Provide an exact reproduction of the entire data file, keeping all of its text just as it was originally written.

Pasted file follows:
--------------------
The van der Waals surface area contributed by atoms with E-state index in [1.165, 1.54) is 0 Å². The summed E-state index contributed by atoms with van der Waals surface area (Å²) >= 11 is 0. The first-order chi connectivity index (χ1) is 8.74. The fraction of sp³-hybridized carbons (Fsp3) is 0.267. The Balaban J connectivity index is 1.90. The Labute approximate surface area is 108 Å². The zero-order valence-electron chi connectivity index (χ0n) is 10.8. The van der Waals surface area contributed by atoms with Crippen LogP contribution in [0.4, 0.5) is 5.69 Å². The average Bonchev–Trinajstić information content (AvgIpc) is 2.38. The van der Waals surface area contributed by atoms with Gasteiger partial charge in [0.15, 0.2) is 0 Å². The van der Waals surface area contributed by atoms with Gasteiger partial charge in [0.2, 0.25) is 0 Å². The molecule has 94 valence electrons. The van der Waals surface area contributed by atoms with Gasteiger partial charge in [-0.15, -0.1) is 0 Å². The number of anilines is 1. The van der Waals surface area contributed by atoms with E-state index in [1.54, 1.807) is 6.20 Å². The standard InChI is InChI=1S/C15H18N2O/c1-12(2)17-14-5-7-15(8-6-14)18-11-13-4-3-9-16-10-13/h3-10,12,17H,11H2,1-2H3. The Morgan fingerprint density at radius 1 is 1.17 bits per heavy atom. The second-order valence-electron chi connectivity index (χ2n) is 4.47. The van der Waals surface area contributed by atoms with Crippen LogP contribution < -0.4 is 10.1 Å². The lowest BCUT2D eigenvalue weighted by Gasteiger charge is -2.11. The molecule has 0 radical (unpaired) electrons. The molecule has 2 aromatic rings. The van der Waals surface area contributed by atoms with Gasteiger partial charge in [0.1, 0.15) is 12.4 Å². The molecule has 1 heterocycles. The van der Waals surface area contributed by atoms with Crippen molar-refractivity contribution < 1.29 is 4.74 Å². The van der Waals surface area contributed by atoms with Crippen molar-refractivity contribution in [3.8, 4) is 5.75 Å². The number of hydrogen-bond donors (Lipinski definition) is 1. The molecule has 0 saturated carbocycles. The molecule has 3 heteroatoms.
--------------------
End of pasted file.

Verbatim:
The van der Waals surface area contributed by atoms with E-state index in [1.165, 1.54) is 0 Å². The summed E-state index contributed by atoms with van der Waals surface area (Å²) >= 11 is 0. The first-order chi connectivity index (χ1) is 8.74. The fraction of sp³-hybridized carbons (Fsp3) is 0.267. The Balaban J connectivity index is 1.90. The Labute approximate surface area is 108 Å². The zero-order valence-electron chi connectivity index (χ0n) is 10.8. The van der Waals surface area contributed by atoms with Crippen LogP contribution in [0.4, 0.5) is 5.69 Å². The average Bonchev–Trinajstić information content (AvgIpc) is 2.38. The van der Waals surface area contributed by atoms with Gasteiger partial charge in [0.15, 0.2) is 0 Å². The van der Waals surface area contributed by atoms with Gasteiger partial charge in [0.2, 0.25) is 0 Å². The molecule has 94 valence electrons. The van der Waals surface area contributed by atoms with Gasteiger partial charge in [-0.15, -0.1) is 0 Å². The number of anilines is 1. The van der Waals surface area contributed by atoms with E-state index in [1.54, 1.807) is 6.20 Å². The standard InChI is InChI=1S/C15H18N2O/c1-12(2)17-14-5-7-15(8-6-14)18-11-13-4-3-9-16-10-13/h3-10,12,17H,11H2,1-2H3. The Morgan fingerprint density at radius 1 is 1.17 bits per heavy atom. The second-order valence-electron chi connectivity index (χ2n) is 4.47. The van der Waals surface area contributed by atoms with Crippen LogP contribution < -0.4 is 10.1 Å². The lowest BCUT2D eigenvalue weighted by Gasteiger charge is -2.11. The molecule has 0 radical (unpaired) electrons. The molecule has 2 aromatic rings. The van der Waals surface area contributed by atoms with Gasteiger partial charge in [0.1, 0.15) is 12.4 Å². The molecule has 1 heterocycles. The van der Waals surface area contributed by atoms with Crippen molar-refractivity contribution < 1.29 is 4.74 Å². The van der Waals surface area contributed by atoms with Crippen molar-refractivity contribution in [3.8, 4) is 5.75 Å². The number of hydrogen-bond donors (Lipinski definition) is 1. The molecule has 0 saturated carbocycles. The molecule has 3 heteroatoms.